James grew up in a family who went to church because it was expected, not because they believed. As he grew older, the lure of drugs drew him further away from his parent’s ordinary life. When a judge shows him mercy and he winds up in a Christian support group, James decides to fool them into thinking he’s changed.

As Molly and James struggle through temptations brought on by their own actions, the power of prayer and God’s love are shown as constants. In this overtly Christian novel, Bible verses and sermons give food for thought to those walking the same paths as James and Molly while giving hope to readers who are also prayer warriors.

Recommended for Adults.

“A question of class” Julia Tagan

Rated 3 stars *** Ebook. 2014. Lyrical Press (Kensington Publishing Corp.)

AQuestionOfClassAfter marrying 50 year-old Morris Delcour at the age of 15, beautiful Catherine was finally able to leave behind her past on the mean streets of Connecticut. Once in fine Parisian society no one cared that she used to be a scullery maid and came from questionable parentage. As she and her greedy husband made the rounds of parties and balls, he built up his winery and fattened his wallet while she reveled in the richness and peace of mind that being Mrs. Morris Delcour brought.

After 5 years in France, Morris planned to expand his business to the colonies. It was now 1810, and he felt it was time to open the eyes of high society to the invigorating taste of wine. Unfortunately for Catherine, New York’s society matrons did not look kindly upon her lowly background. Incensed that he wouldn’t be able to use her for monetary gain, Morris informed Catherine that their marriage had been a sham and he was sending her off to the West Indies after he returned from a business trip. Horrified that she’d been trapped into living a lie for 5 years, Catherine set about plotting revenge and an escape route.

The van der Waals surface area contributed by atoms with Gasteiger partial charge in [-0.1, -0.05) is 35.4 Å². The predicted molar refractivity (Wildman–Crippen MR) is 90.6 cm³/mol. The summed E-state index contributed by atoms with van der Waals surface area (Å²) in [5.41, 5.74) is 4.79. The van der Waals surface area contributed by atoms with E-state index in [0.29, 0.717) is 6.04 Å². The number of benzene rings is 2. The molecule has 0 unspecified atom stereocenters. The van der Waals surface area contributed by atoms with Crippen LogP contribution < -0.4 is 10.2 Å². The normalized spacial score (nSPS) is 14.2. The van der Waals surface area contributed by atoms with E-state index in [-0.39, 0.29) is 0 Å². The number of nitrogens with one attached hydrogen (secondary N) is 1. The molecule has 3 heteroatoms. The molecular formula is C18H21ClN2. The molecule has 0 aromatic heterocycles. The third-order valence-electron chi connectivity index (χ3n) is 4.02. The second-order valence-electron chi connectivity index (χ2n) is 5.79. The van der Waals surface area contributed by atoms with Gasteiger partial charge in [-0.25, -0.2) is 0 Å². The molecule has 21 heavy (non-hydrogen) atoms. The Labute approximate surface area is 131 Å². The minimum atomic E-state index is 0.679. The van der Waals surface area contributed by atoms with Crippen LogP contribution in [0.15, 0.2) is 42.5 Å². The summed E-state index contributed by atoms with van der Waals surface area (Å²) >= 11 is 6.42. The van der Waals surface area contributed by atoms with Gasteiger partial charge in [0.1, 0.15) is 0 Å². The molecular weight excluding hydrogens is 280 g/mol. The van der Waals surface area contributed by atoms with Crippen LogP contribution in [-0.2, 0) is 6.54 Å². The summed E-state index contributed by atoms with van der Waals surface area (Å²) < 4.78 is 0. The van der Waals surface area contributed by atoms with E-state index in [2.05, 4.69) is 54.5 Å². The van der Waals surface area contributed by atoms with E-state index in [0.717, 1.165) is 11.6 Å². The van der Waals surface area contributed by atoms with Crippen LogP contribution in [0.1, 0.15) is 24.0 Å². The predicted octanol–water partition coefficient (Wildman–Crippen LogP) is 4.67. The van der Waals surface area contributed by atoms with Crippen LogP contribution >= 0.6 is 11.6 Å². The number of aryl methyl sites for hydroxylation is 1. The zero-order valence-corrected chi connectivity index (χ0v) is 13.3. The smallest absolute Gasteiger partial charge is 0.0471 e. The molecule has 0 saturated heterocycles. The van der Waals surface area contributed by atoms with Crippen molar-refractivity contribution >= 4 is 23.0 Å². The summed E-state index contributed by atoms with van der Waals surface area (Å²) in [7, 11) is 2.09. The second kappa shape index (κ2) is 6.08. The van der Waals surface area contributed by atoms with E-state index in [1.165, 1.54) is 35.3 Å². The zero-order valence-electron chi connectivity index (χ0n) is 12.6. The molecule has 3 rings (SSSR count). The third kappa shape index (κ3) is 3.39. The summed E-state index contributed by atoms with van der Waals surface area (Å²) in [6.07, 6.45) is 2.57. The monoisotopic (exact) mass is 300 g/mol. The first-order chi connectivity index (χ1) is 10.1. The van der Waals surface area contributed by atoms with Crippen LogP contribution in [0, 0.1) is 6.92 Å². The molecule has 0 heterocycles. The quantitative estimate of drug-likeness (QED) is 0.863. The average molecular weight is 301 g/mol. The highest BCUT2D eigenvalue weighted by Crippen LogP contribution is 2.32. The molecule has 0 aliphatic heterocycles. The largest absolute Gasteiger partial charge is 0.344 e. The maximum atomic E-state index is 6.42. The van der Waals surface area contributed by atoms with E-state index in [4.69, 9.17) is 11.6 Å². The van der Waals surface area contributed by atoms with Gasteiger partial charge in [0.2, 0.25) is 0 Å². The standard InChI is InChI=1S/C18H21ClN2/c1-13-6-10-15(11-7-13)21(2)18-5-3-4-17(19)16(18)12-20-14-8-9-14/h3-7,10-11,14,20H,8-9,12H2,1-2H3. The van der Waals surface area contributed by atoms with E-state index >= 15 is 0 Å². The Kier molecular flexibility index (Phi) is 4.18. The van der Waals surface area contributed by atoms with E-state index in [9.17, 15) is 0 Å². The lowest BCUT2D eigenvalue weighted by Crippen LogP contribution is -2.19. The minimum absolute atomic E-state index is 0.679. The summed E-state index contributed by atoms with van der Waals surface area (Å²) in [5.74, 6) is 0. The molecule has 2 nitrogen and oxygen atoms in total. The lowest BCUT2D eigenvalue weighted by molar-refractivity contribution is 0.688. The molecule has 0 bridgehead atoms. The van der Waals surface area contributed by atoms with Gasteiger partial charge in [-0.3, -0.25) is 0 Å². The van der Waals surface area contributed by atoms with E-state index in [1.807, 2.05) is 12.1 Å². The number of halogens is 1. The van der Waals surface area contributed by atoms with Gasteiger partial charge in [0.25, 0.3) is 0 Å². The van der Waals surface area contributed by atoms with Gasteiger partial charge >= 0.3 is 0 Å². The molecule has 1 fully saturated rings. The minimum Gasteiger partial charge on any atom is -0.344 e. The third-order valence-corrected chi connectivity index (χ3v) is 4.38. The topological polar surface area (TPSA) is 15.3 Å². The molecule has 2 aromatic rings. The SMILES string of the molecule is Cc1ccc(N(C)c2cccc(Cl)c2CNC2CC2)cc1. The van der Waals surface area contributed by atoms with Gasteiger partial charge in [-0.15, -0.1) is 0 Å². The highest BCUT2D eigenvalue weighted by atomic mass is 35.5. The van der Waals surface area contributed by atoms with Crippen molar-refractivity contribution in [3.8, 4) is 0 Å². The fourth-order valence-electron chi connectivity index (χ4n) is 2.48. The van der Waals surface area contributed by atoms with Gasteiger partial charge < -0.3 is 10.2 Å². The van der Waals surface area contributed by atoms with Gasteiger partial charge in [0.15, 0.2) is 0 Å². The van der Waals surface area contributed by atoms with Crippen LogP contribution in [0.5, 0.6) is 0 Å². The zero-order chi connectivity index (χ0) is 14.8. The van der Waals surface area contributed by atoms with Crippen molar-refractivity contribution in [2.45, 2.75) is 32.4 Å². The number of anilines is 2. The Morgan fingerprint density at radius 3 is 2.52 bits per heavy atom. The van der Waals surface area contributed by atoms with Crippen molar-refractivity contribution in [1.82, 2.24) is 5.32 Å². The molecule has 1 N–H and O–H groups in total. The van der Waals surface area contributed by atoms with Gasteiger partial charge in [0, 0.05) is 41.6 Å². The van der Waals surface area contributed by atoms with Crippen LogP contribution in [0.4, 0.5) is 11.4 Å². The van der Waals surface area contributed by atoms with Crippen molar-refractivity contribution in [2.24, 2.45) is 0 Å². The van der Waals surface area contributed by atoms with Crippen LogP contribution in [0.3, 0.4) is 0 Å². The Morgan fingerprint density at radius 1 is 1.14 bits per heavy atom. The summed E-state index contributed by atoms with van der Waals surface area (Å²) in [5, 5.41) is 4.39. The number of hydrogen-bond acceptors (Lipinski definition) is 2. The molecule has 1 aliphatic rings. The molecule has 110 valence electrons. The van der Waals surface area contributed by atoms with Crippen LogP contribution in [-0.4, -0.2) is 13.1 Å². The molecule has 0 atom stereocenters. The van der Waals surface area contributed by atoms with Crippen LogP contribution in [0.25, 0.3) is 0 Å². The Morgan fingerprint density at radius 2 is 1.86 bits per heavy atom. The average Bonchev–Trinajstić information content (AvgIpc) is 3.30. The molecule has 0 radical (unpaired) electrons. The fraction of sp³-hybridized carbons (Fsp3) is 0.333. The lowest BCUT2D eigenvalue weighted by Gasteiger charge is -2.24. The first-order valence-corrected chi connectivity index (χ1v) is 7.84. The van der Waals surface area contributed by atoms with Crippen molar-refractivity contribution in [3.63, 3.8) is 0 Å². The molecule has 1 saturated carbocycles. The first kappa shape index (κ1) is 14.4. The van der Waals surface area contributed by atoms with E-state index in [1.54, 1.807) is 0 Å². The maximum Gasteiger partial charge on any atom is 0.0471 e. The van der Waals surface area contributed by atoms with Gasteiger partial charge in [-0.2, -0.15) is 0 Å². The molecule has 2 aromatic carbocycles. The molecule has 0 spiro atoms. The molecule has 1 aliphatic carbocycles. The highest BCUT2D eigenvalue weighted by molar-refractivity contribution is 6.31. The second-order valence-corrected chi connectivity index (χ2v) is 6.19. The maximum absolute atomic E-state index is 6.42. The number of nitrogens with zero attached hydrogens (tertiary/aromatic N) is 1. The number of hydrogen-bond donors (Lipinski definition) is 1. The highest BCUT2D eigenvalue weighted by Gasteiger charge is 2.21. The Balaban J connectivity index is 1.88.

It is into this sad state of affairs that readers are introduced to Benjamin Thomas, the brother of Morris’ first wife Dolly, who came to town hiding the revenge he planned to wreak upon Morris for his role in her death. Morris gave him the task of making sure his wife didn’t escape while he was out of town. Instead Benjamin fell in love while helping Catherine rescue her little sister from cruel foster parents. After they became lovers, they hoped to find a way to escape from Morris and reveal his underhanded business dealings to the authorities. But, as everything begins to unravel, it is only a matter of time before Morris catches up to them. Can two penniless lovers find a way to be happy when everything is conspiring against them?

This tale of romance, revenge, love, lust and betrayal (loosely based on the life of Eliza Jumel), is a quick read but also lacking the finer points of detail. For one, Catherine is able to get away with being alone for most of her escapades, though set during a time in history when well-bred ladies always had an escort. Also, she comes across as being flighty and irresponsible, though the author attempts to portray her as a strong, independent woman. I should also note that detailed lovemaking descriptions are found in this romance novel, which may cause blushing. I blushed many times.

Recommended for Adults.